Of course, we don’t yet know who will win the Super Bowl, but the smallest spread of the playoffs will almost certainly come in Super Bowl XLIX. While the final line will likely be somewhere around New England -2, let’s keep things simple and make it a pick’em game and stipulate that the victor actually had a 50% chance of winning.1
So how likely were the 2014 playoffs? To calculate that, we would multiply 10.8% by 9.3% by 50.6% by 50%. That gives you a result of 0.3%. Of course, in the abstract, that probably doesn’t mean very much. But what if we apply this same methodology to every postseason since 1978? That’s what I did with the graph below. The blue portion of the chart covers the period of time where the NFL had a 9-game postseason; the red section represents the 11-game postseason format, in effect since 1990.2
Neil’s original article was written on the heels of the most random five-year period in postseason history. Things haven’t exactly been easy to predict since then — in all, the playoffs are still pretty random — but the results have been more in line with the pre-2007 period.
By the way, what the heck happened in 1988? There was just one upset that year, when the Oilers won as 3-point underdogs in Cleveland in the Wildcard round. And the Browns only lost that game when they were down to their third-string quarterback. The rest of the playoff games went to the favorite, although none of the point spreads were larger than a touchdown.
What about 1991? That year, two upsets won (Atlanta over New Orleans, Dallas over Chicago), and the Detroit/Dallas game was a pick ’em. But ’91 stands out because Washington beat Detroit, Atlanta, and Buffalo while being favored by 14, 11.5, and 7 points. And Buffalo got to the Super Bowl by winning a pair of games as double-digit favorites against the Broncos and Chiefs. And the Oilers were 9-point favorites against the Jets, meaning 6 of the 11 games went to a team that was favored by at least a touchdown.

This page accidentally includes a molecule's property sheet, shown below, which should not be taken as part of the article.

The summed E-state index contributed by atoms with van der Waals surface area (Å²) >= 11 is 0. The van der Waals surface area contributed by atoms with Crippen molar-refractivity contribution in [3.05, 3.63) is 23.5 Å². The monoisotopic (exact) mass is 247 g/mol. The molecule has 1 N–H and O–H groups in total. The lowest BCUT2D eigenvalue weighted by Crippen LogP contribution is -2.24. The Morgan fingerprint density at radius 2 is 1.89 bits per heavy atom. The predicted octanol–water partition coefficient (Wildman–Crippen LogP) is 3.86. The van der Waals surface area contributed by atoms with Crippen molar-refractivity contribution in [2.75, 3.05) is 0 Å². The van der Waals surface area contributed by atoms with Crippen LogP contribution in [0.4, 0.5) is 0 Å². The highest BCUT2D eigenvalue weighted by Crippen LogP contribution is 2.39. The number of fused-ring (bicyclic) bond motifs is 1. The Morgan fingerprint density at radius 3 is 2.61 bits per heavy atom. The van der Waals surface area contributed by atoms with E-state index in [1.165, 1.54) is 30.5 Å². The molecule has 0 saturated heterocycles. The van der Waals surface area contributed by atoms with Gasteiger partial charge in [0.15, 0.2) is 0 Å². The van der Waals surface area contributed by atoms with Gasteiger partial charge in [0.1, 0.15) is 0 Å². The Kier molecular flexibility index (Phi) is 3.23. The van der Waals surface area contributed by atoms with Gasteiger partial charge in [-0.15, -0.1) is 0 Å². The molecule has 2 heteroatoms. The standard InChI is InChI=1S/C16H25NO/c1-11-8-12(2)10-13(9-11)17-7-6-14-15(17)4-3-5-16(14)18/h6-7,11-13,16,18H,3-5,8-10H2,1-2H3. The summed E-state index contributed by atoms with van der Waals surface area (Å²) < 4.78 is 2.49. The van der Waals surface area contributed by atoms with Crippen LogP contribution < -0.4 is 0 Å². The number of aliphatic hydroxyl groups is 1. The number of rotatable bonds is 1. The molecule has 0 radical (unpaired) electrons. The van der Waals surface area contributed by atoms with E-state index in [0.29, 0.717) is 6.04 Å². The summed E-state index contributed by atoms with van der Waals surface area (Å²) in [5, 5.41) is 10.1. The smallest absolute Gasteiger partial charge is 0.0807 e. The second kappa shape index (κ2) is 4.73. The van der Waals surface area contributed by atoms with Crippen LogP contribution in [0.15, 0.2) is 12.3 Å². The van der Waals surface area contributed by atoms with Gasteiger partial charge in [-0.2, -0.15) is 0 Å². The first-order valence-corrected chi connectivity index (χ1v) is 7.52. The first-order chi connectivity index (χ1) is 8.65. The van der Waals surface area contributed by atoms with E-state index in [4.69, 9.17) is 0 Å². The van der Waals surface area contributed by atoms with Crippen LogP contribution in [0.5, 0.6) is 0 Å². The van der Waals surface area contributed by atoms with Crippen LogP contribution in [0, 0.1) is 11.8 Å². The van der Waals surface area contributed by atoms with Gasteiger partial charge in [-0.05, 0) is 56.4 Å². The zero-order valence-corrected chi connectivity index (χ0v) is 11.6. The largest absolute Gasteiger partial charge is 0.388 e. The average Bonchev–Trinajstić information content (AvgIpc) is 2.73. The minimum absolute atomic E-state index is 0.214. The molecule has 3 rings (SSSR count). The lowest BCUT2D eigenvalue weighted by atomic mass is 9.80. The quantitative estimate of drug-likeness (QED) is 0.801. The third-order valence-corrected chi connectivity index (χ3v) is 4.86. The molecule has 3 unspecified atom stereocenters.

Back to the current results. What does this mean? Well, maybe nothing. Single-elimination tournaments are known for their randomness; over time, there will be random periods and non-random periods, and they may run for short or long periods or occur in random (or non-random!) spurts. From 1994 to 2008, the top seeds in each conference never met in the Super Bowl; it happened in 2009, then the Super Bowl was won by the team with the fewest wins of any playoff team in its conference in 2010, 2011, and 2012. Then, in 2013 and again in 2014, the Super Bowl featured two number one seeds. So there’s a lot of randomness in the NFL playoffs.
That doesn’t mean the analysis above isn’t interesting. From the perspective of the NFL historian, it’s very cool data to look at. But from a predictive standpoint? Well, I’ve got no clue how random the NFL playoffs will be over the next five years.
- A 2-point spread translates to a 55.7% chance of winning. So if New England wins, it would mean the Super Bowl winner had a 55.7% of winning; if the Seahawks win, that would drop things to 44.3%. So, given where we are in the process, and to keep things simple, I’m using 50%, which is close enough to where things will land. [↩]
- Close observers will note the orange section for 1982; that represents the 15-game postseason format the NFL instituted during the strike-shortened season. Given the 15-game schedule, obviously the actual results will look very unlikely in hindsight. [↩]